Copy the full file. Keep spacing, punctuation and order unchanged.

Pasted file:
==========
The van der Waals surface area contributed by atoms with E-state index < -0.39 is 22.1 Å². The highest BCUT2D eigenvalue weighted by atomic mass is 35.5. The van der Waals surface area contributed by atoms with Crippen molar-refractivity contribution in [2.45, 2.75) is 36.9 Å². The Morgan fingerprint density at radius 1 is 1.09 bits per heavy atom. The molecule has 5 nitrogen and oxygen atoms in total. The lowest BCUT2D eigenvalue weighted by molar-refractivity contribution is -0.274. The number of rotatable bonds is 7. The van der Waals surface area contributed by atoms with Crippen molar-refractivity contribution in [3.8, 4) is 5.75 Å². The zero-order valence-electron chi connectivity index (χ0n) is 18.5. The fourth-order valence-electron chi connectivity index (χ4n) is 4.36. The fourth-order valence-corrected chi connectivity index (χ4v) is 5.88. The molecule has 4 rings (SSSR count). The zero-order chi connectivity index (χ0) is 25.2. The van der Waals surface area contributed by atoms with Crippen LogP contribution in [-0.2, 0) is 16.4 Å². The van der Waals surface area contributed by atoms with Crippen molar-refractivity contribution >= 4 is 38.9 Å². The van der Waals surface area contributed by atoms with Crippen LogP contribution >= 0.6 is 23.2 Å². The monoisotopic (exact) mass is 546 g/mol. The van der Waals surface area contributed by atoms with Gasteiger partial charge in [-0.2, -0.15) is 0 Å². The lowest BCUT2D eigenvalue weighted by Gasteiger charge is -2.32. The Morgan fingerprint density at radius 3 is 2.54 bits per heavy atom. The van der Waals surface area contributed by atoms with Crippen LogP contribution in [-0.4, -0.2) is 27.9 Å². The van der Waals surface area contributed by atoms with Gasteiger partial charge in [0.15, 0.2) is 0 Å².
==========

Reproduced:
The van der Waals surface area contributed by atoms with E-state index < -0.39 is 22.1 Å². The highest BCUT2D eigenvalue weighted by atomic mass is 35.5. The van der Waals surface area contributed by atoms with Crippen molar-refractivity contribution in [2.45, 2.75) is 36.9 Å². The Morgan fingerprint density at radius 1 is 1.09 bits per heavy atom. The molecule has 5 nitrogen and oxygen atoms in total. The lowest BCUT2D eigenvalue weighted by molar-refractivity contribution is -0.274. The number of rotatable bonds is 7. The van der Waals surface area contributed by atoms with Crippen molar-refractivity contribution in [3.8, 4) is 5.75 Å². The zero-order valence-electron chi connectivity index (χ0n) is 18.5. The fourth-order valence-electron chi connectivity index (χ4n) is 4.36. The fourth-order valence-corrected chi connectivity index (χ4v) is 5.88. The molecule has 4 rings (SSSR count). The zero-order chi connectivity index (χ0) is 25.2. The van der Waals surface area contributed by atoms with Crippen LogP contribution in [-0.2, 0) is 16.4 Å². The van der Waals surface area contributed by atoms with Crippen molar-refractivity contribution >= 4 is 38.9 Å². The van der Waals surface area contributed by atoms with Crippen LogP contribution >= 0.6 is 23.2 Å². The monoisotopic (exact) mass is 546 g/mol. The van der Waals surface area contributed by atoms with Gasteiger partial charge in [-0.2, -0.15) is 0 Å². The lowest BCUT2D eigenvalue weighted by Gasteiger charge is -2.32. The Morgan fingerprint density at radius 3 is 2.54 bits per heavy atom. The van der Waals surface area contributed by atoms with Crippen LogP contribution in [-0.4, -0.2) is 27.9 Å². The van der Waals surface area contributed by atoms with Gasteiger partial charge in [0.15, 0.2) is 0 Å².